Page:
Minnesota hits lowest jobless rate in 8 years

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Minnesota's unemployment rate dropped to 4.1 percent in September, the lowest jobless rate in the state in eight years, according to seasonally adjusted figures released Thursday by the Minnesota Department of Employment and Economic Development (DEED).

Minnesota's unemployment rate fell 0.2 percent last month, and it's still lower than the U.S. unemployment rate, which was 5.9 percent in September.

The state's employers added 7,200 jobs last month, according to the jobs report, which is the last one before the November election.

Both major political parties have been using job figures in their campaigns. Democrats have said the dropping unemployment rate along with job growth points to an improved economy, while Republicans have argued that too many people are in positions beneath their pay and skill level.

Gov. Mark Dayton has focused his gubernatorial campaign on the economy, touting the state's relatively low unemployment rate, the Pioneer Press says, while Republican challenger Jeff Johnson has said the state's job growth is behind other states.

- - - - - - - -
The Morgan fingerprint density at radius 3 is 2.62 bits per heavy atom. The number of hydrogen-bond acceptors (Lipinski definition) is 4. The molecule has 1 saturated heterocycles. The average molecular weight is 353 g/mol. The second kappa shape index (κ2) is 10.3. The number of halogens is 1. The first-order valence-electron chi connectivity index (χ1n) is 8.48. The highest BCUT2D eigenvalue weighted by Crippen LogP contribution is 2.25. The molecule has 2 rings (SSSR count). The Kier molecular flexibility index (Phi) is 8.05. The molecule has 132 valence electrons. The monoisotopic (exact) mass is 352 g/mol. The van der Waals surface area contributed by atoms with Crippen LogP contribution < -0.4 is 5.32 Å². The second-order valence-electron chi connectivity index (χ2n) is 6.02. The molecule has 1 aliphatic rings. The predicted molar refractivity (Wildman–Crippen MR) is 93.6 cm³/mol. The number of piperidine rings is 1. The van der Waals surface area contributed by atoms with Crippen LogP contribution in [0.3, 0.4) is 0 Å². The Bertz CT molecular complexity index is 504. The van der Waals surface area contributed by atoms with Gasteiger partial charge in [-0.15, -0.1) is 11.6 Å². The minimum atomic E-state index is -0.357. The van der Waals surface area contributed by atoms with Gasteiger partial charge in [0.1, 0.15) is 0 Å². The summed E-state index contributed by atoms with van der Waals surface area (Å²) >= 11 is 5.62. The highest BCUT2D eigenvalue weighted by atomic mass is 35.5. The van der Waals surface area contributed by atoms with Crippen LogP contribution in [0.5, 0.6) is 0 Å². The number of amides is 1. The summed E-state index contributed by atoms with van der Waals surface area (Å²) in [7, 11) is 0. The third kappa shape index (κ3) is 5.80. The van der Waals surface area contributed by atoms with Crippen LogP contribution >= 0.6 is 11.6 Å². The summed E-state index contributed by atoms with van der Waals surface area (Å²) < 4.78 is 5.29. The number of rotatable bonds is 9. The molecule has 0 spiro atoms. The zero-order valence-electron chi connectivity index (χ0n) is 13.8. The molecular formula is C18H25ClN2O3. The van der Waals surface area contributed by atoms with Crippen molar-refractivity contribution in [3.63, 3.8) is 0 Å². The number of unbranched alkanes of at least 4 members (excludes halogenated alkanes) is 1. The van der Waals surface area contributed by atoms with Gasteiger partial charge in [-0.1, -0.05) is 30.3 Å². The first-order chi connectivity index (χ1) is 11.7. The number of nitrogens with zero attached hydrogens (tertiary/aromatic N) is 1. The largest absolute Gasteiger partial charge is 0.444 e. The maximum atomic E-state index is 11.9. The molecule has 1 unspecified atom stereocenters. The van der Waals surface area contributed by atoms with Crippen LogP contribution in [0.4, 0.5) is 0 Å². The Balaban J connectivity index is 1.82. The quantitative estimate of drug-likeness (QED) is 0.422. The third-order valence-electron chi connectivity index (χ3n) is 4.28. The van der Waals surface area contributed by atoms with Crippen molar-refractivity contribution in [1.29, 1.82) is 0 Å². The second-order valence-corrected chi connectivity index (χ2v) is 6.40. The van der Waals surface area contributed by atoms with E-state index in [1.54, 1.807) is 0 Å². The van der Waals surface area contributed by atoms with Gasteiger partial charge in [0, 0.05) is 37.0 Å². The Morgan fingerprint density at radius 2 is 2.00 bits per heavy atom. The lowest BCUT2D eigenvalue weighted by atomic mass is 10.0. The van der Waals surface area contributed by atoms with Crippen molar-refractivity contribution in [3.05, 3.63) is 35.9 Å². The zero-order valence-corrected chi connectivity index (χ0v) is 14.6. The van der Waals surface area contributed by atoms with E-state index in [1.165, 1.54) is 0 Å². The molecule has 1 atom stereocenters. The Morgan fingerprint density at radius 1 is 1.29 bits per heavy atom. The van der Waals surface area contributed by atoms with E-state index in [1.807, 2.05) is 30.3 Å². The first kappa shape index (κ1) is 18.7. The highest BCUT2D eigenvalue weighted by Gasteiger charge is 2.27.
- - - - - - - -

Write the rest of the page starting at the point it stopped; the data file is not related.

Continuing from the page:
Breakdown of jobs report

The largest September gains came in professional and business services, which added 4,100 jobs. Leisure and hospitality (up 3,900), "other services" (up 1,300) education and health services (up 1,100), manufacturing (up 1,100), trade, transportation and utilities (up 300) and construction (up 200) also added jobs. DEED says the information sector held steady last month.

However, some sectors lost jobs in September. Government (down 4,200), financial activities (down 400) and mining and logging (down 200) were all down.

“As of September, it has been exactly five years since Minnesota’s employment level hit the recessionary low,” Commissioner Katie Clark Sieben said in a news release. “Since then, our state has added 212,800 jobs, enough to put us 53,800 jobs above our pre-recessionary peak. With 50 consecutive months of over-the-year job growth, Minnesota’s economy is showing signs of consistent, broad-based progress."

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